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5 Diagnoses That Call for a Second Opinion

Experts tell WebMD about situations in which another medical viewpoint may be priceless.

3. Parkinson's Disease

"Parkinson's is one of the most difficult diseases to diagnose. There's no blood test, X-ray, or instrument that would give you an answer," says Executive Director Robin Elliott of the Parkinson's Disease Foundation.

Diagnosis of this neurological disorder -- marked by tremors, slow movement, muscle stiffness, and loss of balance -- is based "not on a very specific test, but a cluster of features," says David C. Dale, MD, president of the American College of Physicians. Parkinson's can be especially difficult to diagnose in the early stages.

The rate of misdiagnosis among people with Parkinson's may be as high as 25%-30%, Elliott says. In the elderly, the trembling and movement problems of Parkinson's may be dismissed as normal aging. Conversely, patients may be wrongly diagnosed with Parkinson's when their symptoms actually stem from side effects of drugs they're taking, such as certain psychiatric medicines.

Even well-trained internists and general neurologists can have trouble diagnosing Parkinson's disease, especially if they've had little experience with the disorder, according to Elliott. As a result, the Parkinson's Disease Foundation suggests that people diagnosed with Parkinson's consider getting a second opinion from a neurologist who specializes in movement disorders and has extensive experience with Parkinson's.

4. Heart Procedures

What prompts heart patients to seek second opinions?

"Probably the most common situation is that someone has been advised to have open heart surgery or a coronary intervention or a catheterization, and they're wondering if they really need that," says David L. Rutlen, MD, vice chairman of ambulatory programs at the Froedtert and Medical College of Wisconsin, which has a cardiac second opinion program. In other words, patients want extra advice before consenting to invasive heart procedures that carry serious risks, such as blood clots, stroke, infection, and even death.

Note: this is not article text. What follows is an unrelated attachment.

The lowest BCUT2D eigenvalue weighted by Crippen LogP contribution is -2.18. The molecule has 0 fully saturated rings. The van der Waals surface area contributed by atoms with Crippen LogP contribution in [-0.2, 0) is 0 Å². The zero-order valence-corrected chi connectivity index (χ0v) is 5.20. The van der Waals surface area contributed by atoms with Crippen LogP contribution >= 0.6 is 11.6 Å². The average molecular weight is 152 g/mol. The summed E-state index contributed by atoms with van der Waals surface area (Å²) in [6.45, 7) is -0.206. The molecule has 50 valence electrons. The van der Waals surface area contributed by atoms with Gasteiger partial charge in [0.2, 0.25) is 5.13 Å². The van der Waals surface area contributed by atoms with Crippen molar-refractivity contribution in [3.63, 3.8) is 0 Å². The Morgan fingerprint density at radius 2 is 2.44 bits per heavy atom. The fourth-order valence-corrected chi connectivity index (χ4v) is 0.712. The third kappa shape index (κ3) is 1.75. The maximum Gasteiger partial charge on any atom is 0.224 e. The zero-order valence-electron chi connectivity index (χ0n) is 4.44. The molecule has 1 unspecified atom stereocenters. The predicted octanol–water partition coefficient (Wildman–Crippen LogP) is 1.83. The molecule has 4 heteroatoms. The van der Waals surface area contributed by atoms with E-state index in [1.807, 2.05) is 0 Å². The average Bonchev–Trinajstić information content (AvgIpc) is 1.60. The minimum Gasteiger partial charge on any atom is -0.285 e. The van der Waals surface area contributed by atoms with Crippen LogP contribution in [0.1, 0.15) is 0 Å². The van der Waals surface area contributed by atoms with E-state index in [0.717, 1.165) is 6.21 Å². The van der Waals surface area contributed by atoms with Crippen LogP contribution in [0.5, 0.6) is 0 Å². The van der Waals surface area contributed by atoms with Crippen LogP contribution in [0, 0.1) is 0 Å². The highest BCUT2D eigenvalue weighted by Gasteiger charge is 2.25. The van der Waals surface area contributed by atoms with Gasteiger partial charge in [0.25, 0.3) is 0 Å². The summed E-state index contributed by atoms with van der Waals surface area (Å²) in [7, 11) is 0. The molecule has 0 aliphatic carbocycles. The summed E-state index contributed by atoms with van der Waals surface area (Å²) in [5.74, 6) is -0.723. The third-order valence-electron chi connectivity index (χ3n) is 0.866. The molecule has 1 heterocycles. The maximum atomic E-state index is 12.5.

A second opinion makes sense "if the patient has any concern that this is a treatment plan that may not be best for them," Rutlen says. For example, patients may wonder whether they truly need bypass surgery or if, instead, they can undergo balloon angioplasty to open up blocked arteries.

Some patients also seek out a second opinion in hopes of finding an expert with greater experience in performing the procedure they require, Rutlen says.

Also, if a patient remains undecided after the first cardiologist has listed multiple treatment options, "a second opinion from another cardiologist would be an excellent consideration," Rutlen says.

5. Depression and Bipolar Disorder

Primary care physicians often diagnose cases of depression, but sometimes a second opinion from a psychiatrist is in order.

If patients diagnosed with depression don't improve after trying at least a couple of antidepressants, or if they develop adverse effects, such as mania, they may actually have bipolar disorder, says Florence Kim, MD. She is a psychiatrist and director of the Menninger Clinic's Comprehensive Psychiatric Service, where patients can obtain psychiatric second opinions.

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